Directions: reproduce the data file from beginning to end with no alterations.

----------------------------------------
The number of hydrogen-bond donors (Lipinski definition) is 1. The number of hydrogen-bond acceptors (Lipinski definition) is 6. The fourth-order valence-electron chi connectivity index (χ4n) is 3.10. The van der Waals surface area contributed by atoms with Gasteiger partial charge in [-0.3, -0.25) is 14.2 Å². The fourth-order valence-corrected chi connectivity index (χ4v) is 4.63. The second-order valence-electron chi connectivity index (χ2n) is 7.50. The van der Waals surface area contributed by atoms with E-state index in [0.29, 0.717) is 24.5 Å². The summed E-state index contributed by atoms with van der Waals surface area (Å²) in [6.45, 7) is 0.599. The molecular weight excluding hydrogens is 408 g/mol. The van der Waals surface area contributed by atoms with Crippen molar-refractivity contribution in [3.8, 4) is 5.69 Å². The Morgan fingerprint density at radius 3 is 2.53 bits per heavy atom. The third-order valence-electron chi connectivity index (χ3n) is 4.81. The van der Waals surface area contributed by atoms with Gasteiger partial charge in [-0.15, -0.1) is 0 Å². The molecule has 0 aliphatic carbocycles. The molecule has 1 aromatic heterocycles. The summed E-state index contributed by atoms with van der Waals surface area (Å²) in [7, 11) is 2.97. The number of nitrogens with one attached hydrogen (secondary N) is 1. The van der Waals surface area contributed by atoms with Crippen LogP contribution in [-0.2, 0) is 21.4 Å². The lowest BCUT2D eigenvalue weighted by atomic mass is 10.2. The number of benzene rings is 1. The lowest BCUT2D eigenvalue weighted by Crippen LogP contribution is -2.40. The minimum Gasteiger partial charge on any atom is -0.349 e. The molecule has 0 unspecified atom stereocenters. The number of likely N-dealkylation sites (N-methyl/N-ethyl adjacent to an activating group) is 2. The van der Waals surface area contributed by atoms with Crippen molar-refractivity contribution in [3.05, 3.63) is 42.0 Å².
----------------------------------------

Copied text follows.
The number of hydrogen-bond donors (Lipinski definition) is 1. The number of hydrogen-bond acceptors (Lipinski definition) is 6. The fourth-order valence-electron chi connectivity index (χ4n) is 3.10. The van der Waals surface area contributed by atoms with Gasteiger partial charge in [-0.3, -0.25) is 14.2 Å². The fourth-order valence-corrected chi connectivity index (χ4v) is 4.63. The second-order valence-electron chi connectivity index (χ2n) is 7.50. The van der Waals surface area contributed by atoms with E-state index in [0.29, 0.717) is 24.5 Å². The summed E-state index contributed by atoms with van der Waals surface area (Å²) in [6.45, 7) is 0.599. The molecular weight excluding hydrogens is 408 g/mol. The van der Waals surface area contributed by atoms with Crippen molar-refractivity contribution in [3.8, 4) is 5.69 Å². The Morgan fingerprint density at radius 3 is 2.53 bits per heavy atom. The third-order valence-electron chi connectivity index (χ3n) is 4.81. The van der Waals surface area contributed by atoms with Gasteiger partial charge in [-0.15, -0.1) is 0 Å². The molecule has 0 aliphatic carbocycles. The molecule has 1 aromatic heterocycles. The summed E-state index contributed by atoms with van der Waals surface area (Å²) in [7, 11) is 2.97. The number of nitrogens with one attached hydrogen (secondary N) is 1. The van der Waals surface area contributed by atoms with Crippen LogP contribution in [-0.2, 0) is 21.4 Å². The lowest BCUT2D eigenvalue weighted by atomic mass is 10.2. The number of benzene rings is 1. The lowest BCUT2D eigenvalue weighted by Crippen LogP contribution is -2.40. The minimum Gasteiger partial charge on any atom is -0.349 e. The molecule has 0 unspecified atom stereocenters. The number of likely N-dealkylation sites (N-methyl/N-ethyl adjacent to an activating group) is 2. The van der Waals surface area contributed by atoms with Crippen molar-refractivity contribution in [3.05, 3.63) is 42.0 Å².